November 11, 2021 Update:
Since returning to Haiti in late October, we have been very busy dealing with the fuel shortages, lack of food and medical supplies, and ongoing problems with water. While the medical teams can’t go out to the mountains because there is no fuel, we were able to plan and complete a successful training on November 2, 2021 despite the fuel problems. We contacted 50 health providers, and almost half (3 doctors and 21 nurses) were able to attend. They all completed a certification training in Clinical Breast Examination. The furthest distance represented was the medical director of the hospital in Anse d’Hanault, a 5-hour drive from Jérémie, followed by another from Abricots, a 2-hour drive.
Our next blog will describe this and other activities of the breast cancer program in more detail.
Because there is such limited fuel, we are rationing our diesel and hoping for a few hours of local EDH power every day or two. We are fortunate to have solar panels on each guest house and we are using charcoal (made from our own fallen trees and branches) and propane to cook. Gasoline sells for as much as $30 a gallon or more when it can be found. Demonstrators had been stopping motorcycles to take the gas to burn tires so that depleted all local supplies. This has stopped in the last week.
Most people are on foot this week…and, since mules were replaced by thousands of motorcycles, young men who earned their way as taxi men are in big trouble. Our volunteers continue to discreetly bring food to elders, but the young people are desperately hungry. There are so many road blocks that the only transport in town is motorcycle.
Harvesting the glass eels (called elvers in the United States) is a major source of income. These are early juvenile eels which are caught and shipped to Asia for aquaculture to become adult eels, a major source of food in Japan and other Asian countries. We see the lights of the fishers in the ocean at night as they camp on the shore and net the eels. This is the only source of income for about a thousand people living along the shore here and in other places, too. Planes still fly in and buy these live baby eels to ship overseas. The major money goes to the exporters with a small portion going to the fisher people.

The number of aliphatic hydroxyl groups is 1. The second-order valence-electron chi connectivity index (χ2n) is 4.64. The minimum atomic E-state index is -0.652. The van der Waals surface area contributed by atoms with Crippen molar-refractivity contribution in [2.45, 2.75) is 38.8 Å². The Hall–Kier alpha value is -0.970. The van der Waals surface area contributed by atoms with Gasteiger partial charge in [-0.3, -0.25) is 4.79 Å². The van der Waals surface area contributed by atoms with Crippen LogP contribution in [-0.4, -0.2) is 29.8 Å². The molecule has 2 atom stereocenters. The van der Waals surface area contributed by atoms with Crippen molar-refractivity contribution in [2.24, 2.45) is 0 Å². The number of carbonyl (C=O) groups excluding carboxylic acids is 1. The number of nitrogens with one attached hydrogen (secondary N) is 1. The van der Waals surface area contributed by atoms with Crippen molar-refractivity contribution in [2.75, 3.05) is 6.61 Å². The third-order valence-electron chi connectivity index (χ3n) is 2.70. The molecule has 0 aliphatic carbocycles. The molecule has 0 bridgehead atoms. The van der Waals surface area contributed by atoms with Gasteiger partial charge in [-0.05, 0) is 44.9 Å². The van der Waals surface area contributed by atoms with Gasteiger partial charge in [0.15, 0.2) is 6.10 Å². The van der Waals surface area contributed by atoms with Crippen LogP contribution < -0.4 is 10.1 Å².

I hope there are still mules out in the villages, since this is a well-established way to get goods to and from remote places. It used to be the only way, and I remember many trips on them to do rural clinics. There are no busses, no trucks with goods, and no boats. The only bridge into town is broken so that only foot traffic is possible. While it is sometimes possible to cross the Grand’Anse River by vehicle at ford points, the heavy rains have prevented even this means of getting goods and supplies across the river for many days. Only large MAC trucks can pass through. The main market in Jérémie was closed, so other small markets are timidly appearing on the outskirts to help folks survive. As of November 4th, the markets and banks are open.
In terms of food, avocadoes are being harvested now and there has been rain so there are greens to forage. Fishermen are out doing their best but there is no movement to other coastal towns.
We have been fortunate that internet and phones have been relatively stable. The internet cables were cut in several places a couple of days and long strips of the wiring were stolen, but Natcom has been trying to keep up with it. So far, we haven’t lost phone communication, even though there have been many demonstrations against Digicel company
We can’t start rebuilding because there is no way to get cement and the sand is on the other side of the bridge. But we have created several cash for work projects including men making charcoal, young women sewing knitted knockers with fiberfill and beads, and other jobs small jobs so we can get money into the economy.
A severe lack of a specific treatment here in the Grand’Anse leaves any unvaccinated male open to death by tetanus – a horrible death with unrelenting seizures and cardiac arrest. The immediate treatment for a dirty machete wound, or lash from rusty tin roofing, or a crush injury is tetanus immune globulin, an injection. Shortly after the earthquake, I went to the ER at St. Antoine Hospital and asked what they needed. They said, SAT (serum anti tetanique). They had none. After contacting many in international and national disaster work, it became clear that there was none for Haiti. The price is $500 per dose and it needs to be kept at a cool temperature and shipped into the county. We never did get any vials. The severely wounded needing advanced care after the earthquake were evacuated by the US Coast Guard helicopters and HERO medical personnel. We heard that there were deaths from tetanus in Port-au-Prince but we do not have details.
In general, we feel safe, although it is still difficult to get money from the banks to get other things done.
We are still preparing for medical teams who will return to rural villages.
Somehow the work does not stop…